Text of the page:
COVID-19: Precautions Taken by Boards and Their Reflections on Corporate Governance

Fikret Sebilcioğlu
  • Fikret Sebilcioğlu          CFE, CPA, TRACE Anti-Bribery Specialist         
  • Managing Partner
  • E-mail to Fikret

It must have been a difficult period for the company board members and managers to manage a company in the midst of an epidemic. Due to the restrictions that governments have brought in the fight against the COVID epidemic and serious problems in business processes, many difficulties arise in aspect of corporate governance in business world.

Below, I tried to summarize some of the problems and risks that companies currently face in their daily business routines, from the corporate governance perspective. The scope and effects of these problems and risks may vary depending on the nature and size of the company but I believe, despite these factors, the measures taken are very important in crisis management and survival.

Implement an effective communication plan that emphasizes transparency: It is very important to have a communication plan emphasizing transparency and presenting the calm and proficient approach of the board and managers in the COVID-19 process. This plan should also convey that board members and managers are still working hard to make decisions and take actions accurately, although the restrictions apply to them, too. A correct and genuine communication plan will both keep employees in the game and motivate them to contribute to crisis management. The transparency of the critical decisions taken in this period and the processes in their implementation perhaps will be more important than ever before. Because we will be going through an intense period in which everything that companies stated and implemented on transparency and accountability before the crisis, would be tested.

Ensure the continuity of the board of directors and executive board: Considering the extraordinary constraints, including the health problems caused by the COVID-19 outbreak, it will be critical to ensure the continuity of these boards so that the company's board of directors and the executive board can continue their activities in the coming months and make good decisions for the company. At this point, a revision in backup plans of board members and managers who are in key positions may be necessary.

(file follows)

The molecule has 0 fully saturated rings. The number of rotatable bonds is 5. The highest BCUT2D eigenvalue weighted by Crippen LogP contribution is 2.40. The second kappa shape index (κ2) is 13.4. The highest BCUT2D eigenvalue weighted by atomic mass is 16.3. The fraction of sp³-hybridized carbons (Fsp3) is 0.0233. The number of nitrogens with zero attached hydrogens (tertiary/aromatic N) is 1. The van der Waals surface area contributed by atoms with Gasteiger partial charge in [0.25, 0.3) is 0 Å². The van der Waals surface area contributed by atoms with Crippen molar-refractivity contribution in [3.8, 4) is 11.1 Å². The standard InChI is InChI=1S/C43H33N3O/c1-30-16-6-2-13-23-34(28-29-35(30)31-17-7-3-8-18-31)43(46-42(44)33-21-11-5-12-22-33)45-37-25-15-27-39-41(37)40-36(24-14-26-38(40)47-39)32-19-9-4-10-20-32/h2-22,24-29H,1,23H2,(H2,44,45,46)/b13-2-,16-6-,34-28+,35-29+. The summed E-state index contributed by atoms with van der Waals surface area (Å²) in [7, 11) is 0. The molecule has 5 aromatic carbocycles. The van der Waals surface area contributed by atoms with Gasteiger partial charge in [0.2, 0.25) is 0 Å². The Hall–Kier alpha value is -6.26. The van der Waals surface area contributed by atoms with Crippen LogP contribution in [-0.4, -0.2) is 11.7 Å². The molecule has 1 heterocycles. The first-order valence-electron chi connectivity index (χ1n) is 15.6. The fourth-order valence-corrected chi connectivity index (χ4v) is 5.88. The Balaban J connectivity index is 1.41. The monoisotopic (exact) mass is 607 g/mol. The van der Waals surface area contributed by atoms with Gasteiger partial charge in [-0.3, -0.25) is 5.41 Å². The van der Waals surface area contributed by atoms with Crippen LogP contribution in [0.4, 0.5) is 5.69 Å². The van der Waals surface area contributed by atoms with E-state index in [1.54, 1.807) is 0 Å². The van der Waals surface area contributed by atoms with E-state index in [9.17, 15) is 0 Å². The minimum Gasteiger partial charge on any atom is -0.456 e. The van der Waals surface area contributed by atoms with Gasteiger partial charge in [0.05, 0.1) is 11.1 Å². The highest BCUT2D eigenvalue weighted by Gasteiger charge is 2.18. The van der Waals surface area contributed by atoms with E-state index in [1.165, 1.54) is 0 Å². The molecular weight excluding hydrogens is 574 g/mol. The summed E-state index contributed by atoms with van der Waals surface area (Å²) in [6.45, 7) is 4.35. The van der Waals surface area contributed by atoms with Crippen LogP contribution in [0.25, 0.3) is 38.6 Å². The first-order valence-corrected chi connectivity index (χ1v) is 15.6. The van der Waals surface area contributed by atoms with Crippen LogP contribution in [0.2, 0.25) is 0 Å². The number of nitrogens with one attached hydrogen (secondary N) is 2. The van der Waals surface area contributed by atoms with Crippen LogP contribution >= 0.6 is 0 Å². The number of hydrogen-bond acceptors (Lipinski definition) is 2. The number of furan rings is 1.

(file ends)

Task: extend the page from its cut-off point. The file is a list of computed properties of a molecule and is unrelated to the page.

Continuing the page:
Review delegation of authority: Review if an update in delegations is required. Usually the tasks in various fields such as mergers & acquisitions, budget variances, financing transactions and employee compensation are carried out with the authority given to management by the board of directors. Considering the extraordinary economic and commercial impacts associated with COVID-19, companies should review these authority delegations and assess whether the scope of current delegations is sufficient in this crisis environment. If it is not sufficient, it may be necessary to reorganize the authority of delegations to allow the management to make flexible decisions as needed and the board of directors to fulfil the monitoring responsibility properly.

Evaluate the supervisory role of the board of directors and how directors can best fulfil their fiduciary duties:

  • In this period of crisis, the board of directors should act in a balanced manner causing the least burden on the already intense management team, while fulfilling their responsibility of supervision. 
  • The boards should devote more time to oversee the new risks and issues posed by COVID-19. In this period, new risks and issues are expected to occur predominantly in the following areas: problems in the supply chain and the financial planning need it creates, liquidity problems especially due to customers' late payments, emergency backup plans, cyber security measures, human resource issues, workplace safety, travel restrictions and remote work policies.
  • By reviewing the dividend policy, the board of directors may choose to act cautiously and not to pay dividends in such a deep crisis period. Considering that the most critical factor in companies' getting out of this crisis is “cash flow management”, it is a smart and ethical approach for shareholders to support this policy.
  • Instead of routine meetings that last all day long or half a day, the board of directors and executive board should have shorter and more dynamic meetings focusing on critical risks, which would make the follow-up and solution of problems easier. During this process, key performance indicators and the risks of COVID-19 should be reported to the board of directors and the executive board at short intervals. Even new and prioritized key performance indicators for the COVID-19 period can be designed. It is possible to hold meetings through video conferencing system and even in legally valid electronic environment in companies which have available infrastructure and article of association.